... A historical analysis of over 1,000 years land enclosure and commons property reveals that the right to be included in the benefit stream has recently moved to the background and hurts innovation (Ford Runge and Defrancesco 2006). An economic analysis reveals that EU legislation contains three assumptions which are not thta valid anymore (Towse 2005). These assumptions are that there is no clash between content publisher interest and author interest, that only publishers are capable of entrepreneurship, and that firms innovate instead of creators. ...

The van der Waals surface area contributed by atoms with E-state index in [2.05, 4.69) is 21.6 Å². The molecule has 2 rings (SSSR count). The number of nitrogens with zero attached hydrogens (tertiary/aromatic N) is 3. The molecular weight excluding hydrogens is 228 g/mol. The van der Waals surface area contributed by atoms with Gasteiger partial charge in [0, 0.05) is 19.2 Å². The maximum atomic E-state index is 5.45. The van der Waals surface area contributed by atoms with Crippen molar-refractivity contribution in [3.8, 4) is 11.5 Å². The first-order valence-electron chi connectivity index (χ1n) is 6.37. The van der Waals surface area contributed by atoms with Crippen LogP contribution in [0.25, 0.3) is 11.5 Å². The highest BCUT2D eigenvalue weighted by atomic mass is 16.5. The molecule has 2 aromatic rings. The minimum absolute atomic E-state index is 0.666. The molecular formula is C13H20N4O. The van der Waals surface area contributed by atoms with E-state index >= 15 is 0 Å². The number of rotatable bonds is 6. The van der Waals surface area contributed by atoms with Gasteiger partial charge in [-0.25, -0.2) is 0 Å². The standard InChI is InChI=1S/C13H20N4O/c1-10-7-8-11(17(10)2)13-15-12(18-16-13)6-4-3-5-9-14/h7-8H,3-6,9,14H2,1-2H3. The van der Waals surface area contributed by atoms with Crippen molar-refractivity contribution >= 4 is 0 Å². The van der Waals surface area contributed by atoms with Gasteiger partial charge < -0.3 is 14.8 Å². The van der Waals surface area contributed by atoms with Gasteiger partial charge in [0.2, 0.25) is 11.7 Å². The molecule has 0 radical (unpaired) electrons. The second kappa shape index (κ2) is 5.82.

This study traces the evolution of commons-based peer production by a measurement-based analysis of case studies and discusses the impact of peer production on net neutrality and copyright law. The measurements include websites such as suprnova.org, youtube.com, and facebook.com, and the Peer-to-Peer (P2P) systems Kazaa, Bittorrent, and Tribler. The measurements show the two sides of peer production, the pirate side with free availability of Hollywood movies on these P2P systems and the Samaritan side exhibited by the quick joining of 400,000+ people in a community to organize protests against events in Burma. The telecommunications and content industry are disrupted by this way of peer production. As a consequence, revenues of both industries are likely to suffer in the coming years. On the other hand, innovative P2P systems could win the battle on merit over classical distribution technologies. As a result, a continuation is expected of both legal actions against P2P and possible blocking actions of P2P traffic, violating net neutrality. It is argued that this hinders innovation and causes a large discrepancy between legal and user perspectives. A reform of copyright laws is clearly needed, otherwise they will be unenforceable around 2010.